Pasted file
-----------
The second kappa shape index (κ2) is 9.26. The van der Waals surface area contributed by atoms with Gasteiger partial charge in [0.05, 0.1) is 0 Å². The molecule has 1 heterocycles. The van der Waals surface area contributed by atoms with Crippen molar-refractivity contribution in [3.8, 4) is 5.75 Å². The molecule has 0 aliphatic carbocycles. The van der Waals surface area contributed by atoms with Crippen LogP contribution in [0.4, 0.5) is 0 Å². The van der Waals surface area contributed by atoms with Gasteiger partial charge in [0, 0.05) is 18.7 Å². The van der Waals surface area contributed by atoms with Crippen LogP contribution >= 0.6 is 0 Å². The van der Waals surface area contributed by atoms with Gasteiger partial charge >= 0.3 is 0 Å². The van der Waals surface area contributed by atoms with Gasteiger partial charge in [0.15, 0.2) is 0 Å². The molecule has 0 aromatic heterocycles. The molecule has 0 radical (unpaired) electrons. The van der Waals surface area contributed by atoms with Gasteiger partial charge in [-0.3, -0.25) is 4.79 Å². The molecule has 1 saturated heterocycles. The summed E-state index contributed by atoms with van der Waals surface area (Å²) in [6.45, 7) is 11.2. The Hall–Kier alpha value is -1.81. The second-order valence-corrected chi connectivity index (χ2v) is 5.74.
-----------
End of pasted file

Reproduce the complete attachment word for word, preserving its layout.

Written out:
The second kappa shape index (κ2) is 9.26. The van der Waals surface area contributed by atoms with Gasteiger partial charge in [0.05, 0.1) is 0 Å². The molecule has 1 heterocycles. The van der Waals surface area contributed by atoms with Crippen molar-refractivity contribution in [3.8, 4) is 5.75 Å². The molecule has 0 aliphatic carbocycles. The van der Waals surface area contributed by atoms with Crippen LogP contribution in [0.4, 0.5) is 0 Å². The van der Waals surface area contributed by atoms with Gasteiger partial charge in [0, 0.05) is 18.7 Å². The van der Waals surface area contributed by atoms with Crippen LogP contribution >= 0.6 is 0 Å². The van der Waals surface area contributed by atoms with Gasteiger partial charge >= 0.3 is 0 Å². The van der Waals surface area contributed by atoms with Gasteiger partial charge in [0.15, 0.2) is 0 Å². The molecule has 0 aromatic heterocycles. The molecule has 0 radical (unpaired) electrons. The van der Waals surface area contributed by atoms with Gasteiger partial charge in [-0.3, -0.25) is 4.79 Å². The molecule has 1 saturated heterocycles. The summed E-state index contributed by atoms with van der Waals surface area (Å²) in [6.45, 7) is 11.2. The Hall–Kier alpha value is -1.81. The second-order valence-corrected chi connectivity index (χ2v) is 5.74.